If you asked your employees who they work for, most would give the name of your company or organization. Is that the right answer? Some would say the right answer is “our customers.”
I was at a well-known coffee chain’s outpost at LaGuardia Airport last week. As I stood at the counter putting away my change, an employee with a rag stood next to me waiting, giving signals from her body language, in its closeness and fixedness, that I was in her space. After a minute, she couldn’t stand it anymore, and said “Excuse me,” to get me out of the way.
“I’m the customer. I’m taking my time,” I said. The store was empty except for one other customer. She didn’t have to clean the spot where I was standing at that particular moment. As I walked away, I grumbled to myself, “You’re working for me.” I had been made to feel like an impediment to her work rather than the heart of her work. As the customer, Iwas her work.
Every time I asked a question, whether it was about straws, napkins, or anything else, one of her colleagues called me “Honey.” Not Ma’am, Not Madame, not Miss or Ms., but “Honey,” as in “Yes, Honey, right there,” or “No, Honey.” It felt a bit hostile rather than an endearment—as though the repetitive “Honey” was her way of controlling her temper. Should an employee ever call your customers “Honey”? I don’t think so, unless the customer happens to be a family member or dear friend. I was neither to that coffee store employee.
Overlaying those unpleasant interactions was blaring music that, I’m guessing, the majority of the store’s customers would not like. It wasn’t neutral-sounding background music like you typically hear in a store, but music that would be better suited to a club. Does the company know its employees are turning on music that many customers will find irritating, and playing it at a level that may drive some to avoid stopping there long?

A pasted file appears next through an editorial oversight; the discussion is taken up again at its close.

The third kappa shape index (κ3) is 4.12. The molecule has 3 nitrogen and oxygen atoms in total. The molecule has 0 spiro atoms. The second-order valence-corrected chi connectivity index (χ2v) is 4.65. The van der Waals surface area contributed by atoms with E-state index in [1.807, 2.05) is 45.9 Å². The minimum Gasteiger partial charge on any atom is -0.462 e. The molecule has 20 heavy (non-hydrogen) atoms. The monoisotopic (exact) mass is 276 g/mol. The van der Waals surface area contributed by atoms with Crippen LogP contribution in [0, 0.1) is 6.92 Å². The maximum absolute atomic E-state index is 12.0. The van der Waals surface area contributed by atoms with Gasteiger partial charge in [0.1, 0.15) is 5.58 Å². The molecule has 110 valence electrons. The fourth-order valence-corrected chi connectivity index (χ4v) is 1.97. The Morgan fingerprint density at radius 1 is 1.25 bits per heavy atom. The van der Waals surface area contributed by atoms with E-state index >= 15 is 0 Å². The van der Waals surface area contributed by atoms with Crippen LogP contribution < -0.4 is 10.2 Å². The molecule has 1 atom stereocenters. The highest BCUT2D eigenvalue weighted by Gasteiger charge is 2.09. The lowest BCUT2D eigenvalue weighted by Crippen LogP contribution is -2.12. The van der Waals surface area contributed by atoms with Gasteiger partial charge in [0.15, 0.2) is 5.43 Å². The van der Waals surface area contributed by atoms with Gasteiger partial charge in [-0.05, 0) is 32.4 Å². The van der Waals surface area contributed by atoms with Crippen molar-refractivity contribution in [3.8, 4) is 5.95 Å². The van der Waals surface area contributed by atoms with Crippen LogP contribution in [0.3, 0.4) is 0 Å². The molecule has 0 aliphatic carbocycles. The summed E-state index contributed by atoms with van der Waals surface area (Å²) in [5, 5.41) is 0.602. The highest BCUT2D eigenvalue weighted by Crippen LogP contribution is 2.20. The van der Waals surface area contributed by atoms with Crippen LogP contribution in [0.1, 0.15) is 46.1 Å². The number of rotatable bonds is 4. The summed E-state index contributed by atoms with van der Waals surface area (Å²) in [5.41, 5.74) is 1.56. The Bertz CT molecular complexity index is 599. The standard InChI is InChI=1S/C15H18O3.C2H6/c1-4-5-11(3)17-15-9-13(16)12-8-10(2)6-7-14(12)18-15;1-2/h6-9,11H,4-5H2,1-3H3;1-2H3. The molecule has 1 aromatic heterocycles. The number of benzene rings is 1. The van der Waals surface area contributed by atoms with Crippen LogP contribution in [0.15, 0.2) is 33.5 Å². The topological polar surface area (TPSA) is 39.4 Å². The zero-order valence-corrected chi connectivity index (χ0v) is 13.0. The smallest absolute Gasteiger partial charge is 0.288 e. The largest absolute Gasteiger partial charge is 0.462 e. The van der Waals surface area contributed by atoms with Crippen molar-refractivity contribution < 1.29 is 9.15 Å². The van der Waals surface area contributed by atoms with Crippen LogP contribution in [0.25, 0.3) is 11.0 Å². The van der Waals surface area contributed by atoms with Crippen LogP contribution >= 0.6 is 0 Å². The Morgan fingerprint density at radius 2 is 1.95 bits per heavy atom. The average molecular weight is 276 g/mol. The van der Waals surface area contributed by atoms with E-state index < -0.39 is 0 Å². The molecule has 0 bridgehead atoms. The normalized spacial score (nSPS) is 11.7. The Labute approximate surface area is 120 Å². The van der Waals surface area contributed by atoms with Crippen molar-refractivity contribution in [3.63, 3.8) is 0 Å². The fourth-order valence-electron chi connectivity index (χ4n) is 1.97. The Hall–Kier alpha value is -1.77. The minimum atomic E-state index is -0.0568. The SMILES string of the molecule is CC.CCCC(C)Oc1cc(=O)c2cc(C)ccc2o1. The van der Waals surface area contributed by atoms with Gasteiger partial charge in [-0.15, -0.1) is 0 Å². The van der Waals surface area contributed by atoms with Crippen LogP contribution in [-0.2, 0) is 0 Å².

All of these observations fall under the umbrella of employees who are more concerned with their own comfort than with that of their customer. Keeping your employees satisfied and comfortable is important. Unhappy employees mean unhappy customers. However, that satisfaction and comfort can’t come at the expense of the customer.
I found an article in the publication, CSM, by Bob Thompson that emphasizes the importance of taking a balanced approach to employee versus customer satisfaction. He writes that it requires a fine balance: “Imagine your right leg represents your customers, and your left leg represents your employees. Does it really matter if you step first with the right leg or the left? If you keep stepping with just one foot, you’ll spin around in a circle. Alternate steps and you’re more likely to make a successful journey, because you’ll be delivering value to both customers and employees.”
In the case of the coffee store, training on cleaning protocols could note the importance of not breaching customer space. That if you have to choose between cleaning and the space a customer needs to be comfortable and unrushed, then the customer’s need comes first. When addressing customers, a company can release its employees from having to call customers “Ma’am,” “Sir,” etc., but also can note the importance of not using inappropriate endearments. A good rule of thumb is to imagine how you would address a CEO or renowned person you admire. Would you call that person “Honey”? Probably not. There’s no way of knowing who people you never met are. That petite, soft-spoken woman you called “Honey” five times in three minutes might be the head of a corporation.
To address the ambiance issue, ask employees to think about the full range of people they know—not just their friends, but their family and acquaintances. If the music they’re playing wouldn’t appeal to any of those people, they probably should choose something else, or turn it off altogether. A company could consider sending stores a play list, or a few different play lists, to load onto the in-store radio. The music genres would differ, but all would be suitable for having on in the background without causing a noisome distraction.
If a company owns a chain of stores, a good exercise is to have new employees from one store visit another store, where they don’t know anyone, to explore what it’s like to be a customer. After this exercise, ask the employee to give a report of what the store’s employees did well and what could use improvement. The feedback can be used to improve the other store’s employees while serving as a teachable moment for the new employee—full of lessons to take back to her own store. When the shoe’s on the other foot, it becomes clear who an employee works for, and what it takes to keep that person happy.
How do you ensure your employees’ focus is on your customers’ comfort, not just their own?